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Barbecue in the backwoods, Texas-style with secret tweaks

Email|Print| Text size + By Letitia Baldwin
Globe Correspondent / February 15, 2004

MONSON, Maine -- Spring Creek Cookhouse and Bar-B-Q Emporium would be a good place to be stuck in a blizzard.

The yellow clapboard house with red trim, an uncommon color combination in these parts, stands out in this central Maine town. Lights twinkle from inside the windows on the front porch. American, Confederate, and Texas flags flap bravely in the subzero wind. Marty, a blind yellow Labrador retriever, welcomes visitors.

Cookhouse proprietors Mike and Kim Witham have fed many, including ravenous, penniless ''thru hikers" on the Appalachian Trail that passes through Monson. One fellow literally sang for his supper. Weary snowmobilers and paddlers have been known to doze off, even crash overnight in the snug dining room.

Then there's the food. What better way to weather a snowstorm than to feast on brisket barbecued in a tomato-based sauce, crisp coleslaw made from scratch, and smokey, flavorful Jacob's cattle beans baked slowly in a cast-iron pot. Top it off with a generous slice of carrot cake and coffee. Who wouldn't fall sleep?

Until the 1980s, barbecue places were unheard of in Maine. Vacationers flocked here for lobster, steamers, crab rolls, and blueberry pie. Now pits serving barbecue Hawaiian to Cajun style have sprung up all along the coast. The last weekend in September, Monson hosts the Maine State Barbecue Championships. Thank the Withams for that.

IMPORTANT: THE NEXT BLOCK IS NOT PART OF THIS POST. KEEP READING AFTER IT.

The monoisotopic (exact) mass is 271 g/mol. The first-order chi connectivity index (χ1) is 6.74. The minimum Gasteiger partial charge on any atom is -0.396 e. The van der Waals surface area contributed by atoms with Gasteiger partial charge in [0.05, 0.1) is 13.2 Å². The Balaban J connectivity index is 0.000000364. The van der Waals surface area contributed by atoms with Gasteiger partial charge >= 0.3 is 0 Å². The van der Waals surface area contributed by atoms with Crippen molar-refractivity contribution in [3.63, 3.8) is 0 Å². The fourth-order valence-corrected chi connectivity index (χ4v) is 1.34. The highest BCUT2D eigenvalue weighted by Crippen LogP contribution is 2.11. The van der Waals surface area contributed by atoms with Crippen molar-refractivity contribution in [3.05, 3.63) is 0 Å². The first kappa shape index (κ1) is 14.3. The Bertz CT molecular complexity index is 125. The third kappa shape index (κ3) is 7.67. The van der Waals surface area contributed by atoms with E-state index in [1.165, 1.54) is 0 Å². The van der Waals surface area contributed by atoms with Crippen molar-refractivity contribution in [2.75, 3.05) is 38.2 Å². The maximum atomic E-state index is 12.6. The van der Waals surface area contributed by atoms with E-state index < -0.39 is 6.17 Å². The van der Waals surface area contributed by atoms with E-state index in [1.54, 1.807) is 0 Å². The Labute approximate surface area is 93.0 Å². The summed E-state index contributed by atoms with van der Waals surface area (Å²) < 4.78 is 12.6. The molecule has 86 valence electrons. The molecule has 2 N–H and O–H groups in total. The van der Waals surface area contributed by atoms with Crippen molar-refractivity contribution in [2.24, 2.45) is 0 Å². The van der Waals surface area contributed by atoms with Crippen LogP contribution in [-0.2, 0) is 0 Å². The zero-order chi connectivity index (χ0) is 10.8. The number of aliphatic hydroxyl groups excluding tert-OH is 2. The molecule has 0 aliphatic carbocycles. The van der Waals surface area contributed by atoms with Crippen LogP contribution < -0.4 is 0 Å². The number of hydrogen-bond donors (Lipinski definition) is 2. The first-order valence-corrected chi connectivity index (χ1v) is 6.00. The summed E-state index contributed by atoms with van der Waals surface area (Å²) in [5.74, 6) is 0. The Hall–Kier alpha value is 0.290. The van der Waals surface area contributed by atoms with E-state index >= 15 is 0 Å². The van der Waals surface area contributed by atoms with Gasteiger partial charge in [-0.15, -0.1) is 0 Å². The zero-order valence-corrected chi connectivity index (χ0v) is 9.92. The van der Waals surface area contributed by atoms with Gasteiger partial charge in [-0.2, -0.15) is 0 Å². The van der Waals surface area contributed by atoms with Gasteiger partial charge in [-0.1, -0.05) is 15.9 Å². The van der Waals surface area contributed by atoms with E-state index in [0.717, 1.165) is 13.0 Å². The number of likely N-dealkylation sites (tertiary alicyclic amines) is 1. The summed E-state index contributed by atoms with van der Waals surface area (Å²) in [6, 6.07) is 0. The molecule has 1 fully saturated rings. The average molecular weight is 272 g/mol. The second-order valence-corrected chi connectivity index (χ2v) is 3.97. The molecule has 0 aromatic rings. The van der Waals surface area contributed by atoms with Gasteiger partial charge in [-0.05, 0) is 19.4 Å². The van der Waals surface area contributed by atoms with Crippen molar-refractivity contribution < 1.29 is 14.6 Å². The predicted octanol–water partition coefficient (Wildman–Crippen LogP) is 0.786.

A burly, outgoing fellow, Mike Witham was a land surveyor for 30 years. He got his first taste of Texas-style barbecue while working on a job in Baytown, east of Houston. Using a 55-gallon drum, he started barbecuing for family and friends and has been refining his techniques ever since.

At Spring Creek Cookhouse, he designed the outdoor cooker, made of steel, which features a sliding plate to regulate and shut off the smoke. He uses maple and hornbeam to fire the cooker. He is mum about what goes into the various spicy rubs and sauces he slathers the meat with.

''Ancient Chinese secret," he says, grinning.

Save for the baked beans, Kim Witham prepares all the side dishes and desserts. Her rum cake and pineapple-pear upside down cake are much in demand.

Kim is also responsible for the cookhouse's homey, eclectic atmosphere. Moose racks and shadow boxes containing pressed wildflowers and butterfies mingle on the walls. Diners can peruse guidebooks on local flora and fauna while sipping one of many herbal teas set out, or, later, dip into a history of the Grateful Dead.

The music-loving Withams met and married at the annual Blistered Fingers Bluegrass Festival in Sydney, Maine. Speakers are tucked under the cookhouse porch roof, and it is not unusual to hear Jerry Garcia's mellow voice drifting through the air.

Spring Creek Cookhouse is bustling in summer, with the line of customers often spilling out into the street. Business stays brisk in the winter, as skiers and snowmobilers converge on the area, and finally slows down during mud season. The Withams like the pace of life here and don't plan to expand.

''This is what you would find in Texas: a little, out-of-the-way place with a cooker," says Mike Witham.

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